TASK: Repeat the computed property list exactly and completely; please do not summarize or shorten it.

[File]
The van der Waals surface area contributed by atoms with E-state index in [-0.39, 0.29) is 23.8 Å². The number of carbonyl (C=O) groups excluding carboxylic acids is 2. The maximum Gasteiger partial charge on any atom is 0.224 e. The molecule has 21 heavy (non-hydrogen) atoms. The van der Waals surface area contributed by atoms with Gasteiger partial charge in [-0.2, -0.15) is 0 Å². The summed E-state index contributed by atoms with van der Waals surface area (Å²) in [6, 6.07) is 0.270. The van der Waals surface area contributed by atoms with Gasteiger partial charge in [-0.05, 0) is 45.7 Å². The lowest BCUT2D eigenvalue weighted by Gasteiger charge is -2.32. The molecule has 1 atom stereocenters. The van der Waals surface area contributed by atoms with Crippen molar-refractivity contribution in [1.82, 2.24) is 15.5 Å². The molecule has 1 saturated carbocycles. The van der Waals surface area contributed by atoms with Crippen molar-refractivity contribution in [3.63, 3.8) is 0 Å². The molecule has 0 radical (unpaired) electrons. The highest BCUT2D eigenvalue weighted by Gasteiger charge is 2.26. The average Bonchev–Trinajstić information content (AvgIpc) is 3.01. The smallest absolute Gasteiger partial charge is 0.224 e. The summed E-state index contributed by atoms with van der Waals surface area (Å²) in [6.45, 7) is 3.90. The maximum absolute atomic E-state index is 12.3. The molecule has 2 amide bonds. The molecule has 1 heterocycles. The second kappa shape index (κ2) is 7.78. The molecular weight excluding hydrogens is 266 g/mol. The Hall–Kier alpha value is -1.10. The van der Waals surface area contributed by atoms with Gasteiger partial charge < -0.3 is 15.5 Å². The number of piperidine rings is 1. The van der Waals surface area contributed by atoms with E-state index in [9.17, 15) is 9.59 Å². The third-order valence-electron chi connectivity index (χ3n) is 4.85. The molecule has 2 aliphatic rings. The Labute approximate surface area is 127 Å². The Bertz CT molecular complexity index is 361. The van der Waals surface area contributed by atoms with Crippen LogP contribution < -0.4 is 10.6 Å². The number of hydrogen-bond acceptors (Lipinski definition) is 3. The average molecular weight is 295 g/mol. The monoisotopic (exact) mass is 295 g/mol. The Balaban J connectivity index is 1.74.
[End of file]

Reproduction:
The van der Waals surface area contributed by atoms with E-state index in [-0.39, 0.29) is 23.8 Å². The number of carbonyl (C=O) groups excluding carboxylic acids is 2. The maximum Gasteiger partial charge on any atom is 0.224 e. The molecule has 21 heavy (non-hydrogen) atoms. The van der Waals surface area contributed by atoms with Gasteiger partial charge in [-0.2, -0.15) is 0 Å². The summed E-state index contributed by atoms with van der Waals surface area (Å²) in [6, 6.07) is 0.270. The van der Waals surface area contributed by atoms with Gasteiger partial charge in [-0.05, 0) is 45.7 Å². The lowest BCUT2D eigenvalue weighted by Gasteiger charge is -2.32. The molecule has 1 atom stereocenters. The van der Waals surface area contributed by atoms with Crippen molar-refractivity contribution in [1.82, 2.24) is 15.5 Å². The molecule has 1 saturated carbocycles. The van der Waals surface area contributed by atoms with Crippen molar-refractivity contribution in [3.63, 3.8) is 0 Å². The molecule has 0 radical (unpaired) electrons. The highest BCUT2D eigenvalue weighted by Gasteiger charge is 2.26. The average Bonchev–Trinajstić information content (AvgIpc) is 3.01. The smallest absolute Gasteiger partial charge is 0.224 e. The summed E-state index contributed by atoms with van der Waals surface area (Å²) in [6.45, 7) is 3.90. The maximum absolute atomic E-state index is 12.3. The molecule has 2 amide bonds. The molecule has 1 heterocycles. The second kappa shape index (κ2) is 7.78. The molecular weight excluding hydrogens is 266 g/mol. The Hall–Kier alpha value is -1.10. The van der Waals surface area contributed by atoms with Gasteiger partial charge < -0.3 is 15.5 Å². The number of piperidine rings is 1. The van der Waals surface area contributed by atoms with E-state index in [9.17, 15) is 9.59 Å². The third-order valence-electron chi connectivity index (χ3n) is 4.85. The molecule has 2 aliphatic rings. The Labute approximate surface area is 127 Å². The Bertz CT molecular complexity index is 361. The van der Waals surface area contributed by atoms with Crippen LogP contribution < -0.4 is 10.6 Å². The number of hydrogen-bond acceptors (Lipinski definition) is 3. The average molecular weight is 295 g/mol. The monoisotopic (exact) mass is 295 g/mol. The Balaban J connectivity index is 1.74.